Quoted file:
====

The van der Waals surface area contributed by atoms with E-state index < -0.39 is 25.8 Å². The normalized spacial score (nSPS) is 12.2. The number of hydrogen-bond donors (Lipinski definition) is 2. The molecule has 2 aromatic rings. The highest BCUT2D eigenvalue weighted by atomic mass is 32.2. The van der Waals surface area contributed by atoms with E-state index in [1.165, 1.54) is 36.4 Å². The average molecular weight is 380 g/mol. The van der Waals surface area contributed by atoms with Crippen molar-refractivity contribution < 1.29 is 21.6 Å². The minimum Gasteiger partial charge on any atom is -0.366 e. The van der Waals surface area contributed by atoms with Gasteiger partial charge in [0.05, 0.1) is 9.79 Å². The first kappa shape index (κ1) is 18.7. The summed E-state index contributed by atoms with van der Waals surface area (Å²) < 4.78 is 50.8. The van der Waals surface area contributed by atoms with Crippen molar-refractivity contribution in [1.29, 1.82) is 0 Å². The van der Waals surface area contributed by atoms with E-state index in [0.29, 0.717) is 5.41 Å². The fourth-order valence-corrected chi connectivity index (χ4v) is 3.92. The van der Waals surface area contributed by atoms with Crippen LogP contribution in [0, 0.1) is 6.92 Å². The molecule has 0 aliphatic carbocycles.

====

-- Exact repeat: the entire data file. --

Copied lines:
The van der Waals surface area contributed by atoms with E-state index < -0.39 is 25.8 Å². The normalized spacial score (nSPS) is 12.2. The number of hydrogen-bond donors (Lipinski definition) is 2. The molecule has 2 aromatic rings. The highest BCUT2D eigenvalue weighted by atomic mass is 32.2. The van der Waals surface area contributed by atoms with E-state index in [1.165, 1.54) is 36.4 Å². The average molecular weight is 380 g/mol. The van der Waals surface area contributed by atoms with Crippen molar-refractivity contribution < 1.29 is 21.6 Å². The minimum Gasteiger partial charge on any atom is -0.366 e. The van der Waals surface area contributed by atoms with Gasteiger partial charge in [0.05, 0.1) is 9.79 Å². The first kappa shape index (κ1) is 18.7. The summed E-state index contributed by atoms with van der Waals surface area (Å²) < 4.78 is 50.8. The van der Waals surface area contributed by atoms with Crippen molar-refractivity contribution in [1.29, 1.82) is 0 Å². The van der Waals surface area contributed by atoms with E-state index in [0.29, 0.717) is 5.41 Å². The fourth-order valence-corrected chi connectivity index (χ4v) is 3.92. The van der Waals surface area contributed by atoms with Crippen LogP contribution in [0, 0.1) is 6.92 Å². The molecule has 0 aliphatic carbocycles.